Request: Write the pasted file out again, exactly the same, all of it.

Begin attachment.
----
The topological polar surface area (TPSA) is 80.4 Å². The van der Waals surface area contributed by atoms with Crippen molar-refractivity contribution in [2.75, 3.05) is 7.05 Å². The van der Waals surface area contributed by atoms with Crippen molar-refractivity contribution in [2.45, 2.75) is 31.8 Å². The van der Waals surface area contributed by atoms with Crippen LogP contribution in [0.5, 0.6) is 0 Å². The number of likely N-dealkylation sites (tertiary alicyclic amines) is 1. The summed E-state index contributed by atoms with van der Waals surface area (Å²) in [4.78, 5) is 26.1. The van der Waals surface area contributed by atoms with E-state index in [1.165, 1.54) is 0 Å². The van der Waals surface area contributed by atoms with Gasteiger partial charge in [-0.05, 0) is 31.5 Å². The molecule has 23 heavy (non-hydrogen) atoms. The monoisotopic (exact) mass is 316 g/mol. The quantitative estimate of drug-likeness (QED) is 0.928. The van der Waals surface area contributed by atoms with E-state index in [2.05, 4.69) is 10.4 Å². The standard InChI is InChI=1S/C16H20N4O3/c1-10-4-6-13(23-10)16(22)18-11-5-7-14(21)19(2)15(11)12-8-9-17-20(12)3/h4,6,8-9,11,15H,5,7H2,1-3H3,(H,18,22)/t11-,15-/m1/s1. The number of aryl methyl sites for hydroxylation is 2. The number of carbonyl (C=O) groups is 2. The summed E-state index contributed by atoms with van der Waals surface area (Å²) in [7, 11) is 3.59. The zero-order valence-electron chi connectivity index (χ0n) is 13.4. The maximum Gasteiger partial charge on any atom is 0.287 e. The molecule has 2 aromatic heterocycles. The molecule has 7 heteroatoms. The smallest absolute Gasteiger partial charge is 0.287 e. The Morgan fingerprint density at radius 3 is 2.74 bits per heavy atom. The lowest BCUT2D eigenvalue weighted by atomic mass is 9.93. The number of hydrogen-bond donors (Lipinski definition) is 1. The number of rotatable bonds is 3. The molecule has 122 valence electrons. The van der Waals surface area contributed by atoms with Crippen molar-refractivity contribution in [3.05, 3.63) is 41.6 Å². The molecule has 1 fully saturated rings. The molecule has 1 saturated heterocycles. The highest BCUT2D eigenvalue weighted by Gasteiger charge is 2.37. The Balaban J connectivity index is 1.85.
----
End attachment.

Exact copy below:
The topological polar surface area (TPSA) is 80.4 Å². The van der Waals surface area contributed by atoms with Crippen molar-refractivity contribution in [2.75, 3.05) is 7.05 Å². The van der Waals surface area contributed by atoms with Crippen molar-refractivity contribution in [2.45, 2.75) is 31.8 Å². The van der Waals surface area contributed by atoms with Crippen LogP contribution in [0.5, 0.6) is 0 Å². The number of likely N-dealkylation sites (tertiary alicyclic amines) is 1. The summed E-state index contributed by atoms with van der Waals surface area (Å²) in [4.78, 5) is 26.1. The van der Waals surface area contributed by atoms with E-state index in [1.165, 1.54) is 0 Å². The van der Waals surface area contributed by atoms with Gasteiger partial charge in [-0.05, 0) is 31.5 Å². The molecule has 23 heavy (non-hydrogen) atoms. The monoisotopic (exact) mass is 316 g/mol. The quantitative estimate of drug-likeness (QED) is 0.928. The van der Waals surface area contributed by atoms with E-state index in [2.05, 4.69) is 10.4 Å². The standard InChI is InChI=1S/C16H20N4O3/c1-10-4-6-13(23-10)16(22)18-11-5-7-14(21)19(2)15(11)12-8-9-17-20(12)3/h4,6,8-9,11,15H,5,7H2,1-3H3,(H,18,22)/t11-,15-/m1/s1. The number of aryl methyl sites for hydroxylation is 2. The number of carbonyl (C=O) groups is 2. The summed E-state index contributed by atoms with van der Waals surface area (Å²) in [7, 11) is 3.59. The zero-order valence-electron chi connectivity index (χ0n) is 13.4. The maximum Gasteiger partial charge on any atom is 0.287 e. The molecule has 2 aromatic heterocycles. The molecule has 7 heteroatoms. The smallest absolute Gasteiger partial charge is 0.287 e. The Morgan fingerprint density at radius 3 is 2.74 bits per heavy atom. The lowest BCUT2D eigenvalue weighted by atomic mass is 9.93. The number of hydrogen-bond donors (Lipinski definition) is 1. The number of rotatable bonds is 3. The molecule has 122 valence electrons. The van der Waals surface area contributed by atoms with Crippen molar-refractivity contribution in [3.05, 3.63) is 41.6 Å². The molecule has 1 fully saturated rings. The molecule has 1 saturated heterocycles. The highest BCUT2D eigenvalue weighted by Gasteiger charge is 2.37. The Balaban J connectivity index is 1.85.